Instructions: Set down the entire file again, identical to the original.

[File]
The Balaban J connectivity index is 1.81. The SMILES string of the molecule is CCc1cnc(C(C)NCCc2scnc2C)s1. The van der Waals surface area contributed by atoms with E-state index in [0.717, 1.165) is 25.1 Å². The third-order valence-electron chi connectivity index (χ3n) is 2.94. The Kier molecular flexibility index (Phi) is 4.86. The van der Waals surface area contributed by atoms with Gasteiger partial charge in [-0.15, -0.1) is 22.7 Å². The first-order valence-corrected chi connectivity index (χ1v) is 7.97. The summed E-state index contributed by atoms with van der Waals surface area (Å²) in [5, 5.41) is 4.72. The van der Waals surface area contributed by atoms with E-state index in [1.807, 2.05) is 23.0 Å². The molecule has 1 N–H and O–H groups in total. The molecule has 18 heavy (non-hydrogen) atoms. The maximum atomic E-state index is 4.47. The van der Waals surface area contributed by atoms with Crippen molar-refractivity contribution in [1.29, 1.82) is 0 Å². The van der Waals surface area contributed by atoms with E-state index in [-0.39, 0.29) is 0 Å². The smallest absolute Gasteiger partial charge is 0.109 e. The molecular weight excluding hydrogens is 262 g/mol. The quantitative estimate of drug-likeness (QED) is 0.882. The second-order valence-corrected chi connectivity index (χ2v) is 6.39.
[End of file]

The Balaban J connectivity index is 1.81. The SMILES string of the molecule is CCc1cnc(C(C)NCCc2scnc2C)s1. The van der Waals surface area contributed by atoms with E-state index in [0.717, 1.165) is 25.1 Å². The third-order valence-electron chi connectivity index (χ3n) is 2.94. The Kier molecular flexibility index (Phi) is 4.86. The van der Waals surface area contributed by atoms with Gasteiger partial charge in [-0.15, -0.1) is 22.7 Å². The first-order valence-corrected chi connectivity index (χ1v) is 7.97. The summed E-state index contributed by atoms with van der Waals surface area (Å²) in [5, 5.41) is 4.72. The van der Waals surface area contributed by atoms with E-state index in [1.807, 2.05) is 23.0 Å². The molecule has 1 N–H and O–H groups in total. The molecule has 18 heavy (non-hydrogen) atoms. The maximum atomic E-state index is 4.47. The van der Waals surface area contributed by atoms with Crippen molar-refractivity contribution in [1.29, 1.82) is 0 Å². The van der Waals surface area contributed by atoms with E-state index in [-0.39, 0.29) is 0 Å². The smallest absolute Gasteiger partial charge is 0.109 e. The molecular weight excluding hydrogens is 262 g/mol. The quantitative estimate of drug-likeness (QED) is 0.882. The second-order valence-corrected chi connectivity index (χ2v) is 6.39.